Recently, plans were announced to expand selective licensing schemes to 14 new pockets of Stoke-on-Trent, with 3,300 properties expected to be affected.
This new initiative will cover 151 streets in Burslem, Cobridge, Hanley, Longport, Middleport, Northwood, Shelton, Stoke, Cobridge and Tunstall, among others. And despite the scheme being designed to tackle poor housing conditions within the city, it’s been met with mixed emotions.
What is selective licensing?
In a nutshell, selective licensing is a local authority-led scheme designed to help combat antisocial behaviour, generally caused by tenants within a localised private rented sector.
Selective licensing is a tool based on controlling the behaviour of private landlords, creating compulsory initiatives for said landlords to help reduce social issues in the area surrounding their investment(s).
Selective licensing on Stoke-on-Trent: the response
With the announcement of a selective licensing expansion in Stoke-on-Trent, many local landlords will be subject to a host of stringent regulations.
Stoke-on-Trent City Council believes that the introduction of selective licensing will reduce crime and anti-social behaviour while making communities more attractive, helping to build on the already thriving progress of The Potteries.
While selective licensing schemes have offered benefits to landlords concerning longevity and return on their investments, it's not always a popular option - and many local landlords do not feel it is necessary.
A host of Stoke-on-Trent landlords state there is no evidence to suggest selective licensing has worked in the city, and argue that it will only serve to increase the burden on responsible property owners.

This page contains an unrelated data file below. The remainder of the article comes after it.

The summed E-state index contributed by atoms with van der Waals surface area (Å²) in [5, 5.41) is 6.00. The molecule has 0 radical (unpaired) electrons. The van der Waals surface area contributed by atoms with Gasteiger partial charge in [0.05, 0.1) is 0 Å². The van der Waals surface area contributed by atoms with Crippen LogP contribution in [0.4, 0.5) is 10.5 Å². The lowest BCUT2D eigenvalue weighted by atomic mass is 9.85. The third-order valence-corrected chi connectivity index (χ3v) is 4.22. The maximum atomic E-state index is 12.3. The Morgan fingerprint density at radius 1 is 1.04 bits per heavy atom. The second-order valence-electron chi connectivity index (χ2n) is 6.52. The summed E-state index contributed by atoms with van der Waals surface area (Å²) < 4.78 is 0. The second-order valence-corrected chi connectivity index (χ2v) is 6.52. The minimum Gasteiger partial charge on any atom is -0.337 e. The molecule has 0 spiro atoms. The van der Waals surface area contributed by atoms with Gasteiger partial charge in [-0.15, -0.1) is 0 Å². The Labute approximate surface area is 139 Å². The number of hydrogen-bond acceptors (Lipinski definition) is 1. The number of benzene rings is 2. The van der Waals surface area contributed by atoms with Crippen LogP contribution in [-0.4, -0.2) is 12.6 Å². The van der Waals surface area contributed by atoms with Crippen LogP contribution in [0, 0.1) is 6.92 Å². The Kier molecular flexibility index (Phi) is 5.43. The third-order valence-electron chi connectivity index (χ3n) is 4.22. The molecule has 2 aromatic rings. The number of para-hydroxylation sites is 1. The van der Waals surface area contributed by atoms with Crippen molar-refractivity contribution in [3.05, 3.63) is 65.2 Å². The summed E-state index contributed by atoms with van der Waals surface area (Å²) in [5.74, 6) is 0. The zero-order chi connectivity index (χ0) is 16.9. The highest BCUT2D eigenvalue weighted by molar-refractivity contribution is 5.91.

Under this freshly announced scheme, which is expected to be rolled out within the next few months, all private landlords (in the affected areas) will have to be licensed, with their properties meeting particular predetermined standards. Licences come in at the cost of around £500 per dwelling for a five-year period, and it is an offence to rent out a property in a designated area without holding a licence.
Speaking to The Sentinel on the subject, a longstanding city landlord, Sara Hammerton, said:
“The North Staffordshire Landlord Accreditation scheme has more than 400 members. We care about this city, and we want to work with the council to improve the city. However, we get the feeling that they’re not on our side. Things like selective licensing make things harder for good landlords while allowing the bad, rogue landlords to fly under the radar."
In the report, Ms Hammerton goes on to explain that the issues raised concerning the introduction of the selective licensing expansion are already being tackled by the council and will serve little value in the long run.
While like any pressing matter, the value of selective licensing is up for debate, one thing is clear: Stoke-on-Trent remains a thriving buy-to-let location with a level of progress that is reflected in local cultural initiatives, infrastructure improvements, new amenities - and even the rumbles of a possible concert stadium development in the pipeline.
Regardless of the perception of selective licensing - something we felt our duty to report on as a passionate local property business - it’s clear that the landlords of The Potteries care a great deal about the properties as well as the communities surrounding them, and as the city goes from strength to strength, so will its private rented sector.